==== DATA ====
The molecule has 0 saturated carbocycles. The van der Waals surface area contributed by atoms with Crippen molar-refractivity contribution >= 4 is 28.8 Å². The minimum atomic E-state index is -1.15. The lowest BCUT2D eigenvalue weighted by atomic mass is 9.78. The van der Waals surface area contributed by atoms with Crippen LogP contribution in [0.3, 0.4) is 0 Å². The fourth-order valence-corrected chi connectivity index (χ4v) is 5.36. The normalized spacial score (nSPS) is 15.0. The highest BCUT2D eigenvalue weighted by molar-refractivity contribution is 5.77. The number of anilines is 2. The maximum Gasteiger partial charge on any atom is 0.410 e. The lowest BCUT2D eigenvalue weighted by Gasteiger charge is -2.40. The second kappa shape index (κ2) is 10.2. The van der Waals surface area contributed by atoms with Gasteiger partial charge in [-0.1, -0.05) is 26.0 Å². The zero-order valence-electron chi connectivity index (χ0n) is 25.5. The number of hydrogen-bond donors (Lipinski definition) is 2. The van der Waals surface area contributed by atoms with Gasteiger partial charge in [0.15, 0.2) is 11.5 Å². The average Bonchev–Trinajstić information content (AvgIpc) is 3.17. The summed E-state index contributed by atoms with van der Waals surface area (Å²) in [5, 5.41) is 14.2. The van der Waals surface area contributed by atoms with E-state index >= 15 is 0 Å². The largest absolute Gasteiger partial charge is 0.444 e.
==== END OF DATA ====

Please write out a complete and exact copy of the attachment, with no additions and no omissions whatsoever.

The molecule has 0 saturated carbocycles. The van der Waals surface area contributed by atoms with Crippen molar-refractivity contribution >= 4 is 28.8 Å². The minimum atomic E-state index is -1.15. The lowest BCUT2D eigenvalue weighted by atomic mass is 9.78. The van der Waals surface area contributed by atoms with Crippen LogP contribution in [0.3, 0.4) is 0 Å². The fourth-order valence-corrected chi connectivity index (χ4v) is 5.36. The normalized spacial score (nSPS) is 15.0. The highest BCUT2D eigenvalue weighted by molar-refractivity contribution is 5.77. The number of anilines is 2. The maximum Gasteiger partial charge on any atom is 0.410 e. The lowest BCUT2D eigenvalue weighted by Gasteiger charge is -2.40. The second kappa shape index (κ2) is 10.2. The van der Waals surface area contributed by atoms with Gasteiger partial charge in [-0.1, -0.05) is 26.0 Å². The zero-order valence-electron chi connectivity index (χ0n) is 25.5. The number of hydrogen-bond donors (Lipinski definition) is 2. The van der Waals surface area contributed by atoms with Gasteiger partial charge in [0.15, 0.2) is 11.5 Å². The average Bonchev–Trinajstić information content (AvgIpc) is 3.17. The summed E-state index contributed by atoms with van der Waals surface area (Å²) in [5, 5.41) is 14.2. The van der Waals surface area contributed by atoms with E-state index >= 15 is 0 Å². The largest absolute Gasteiger partial charge is 0.444 e.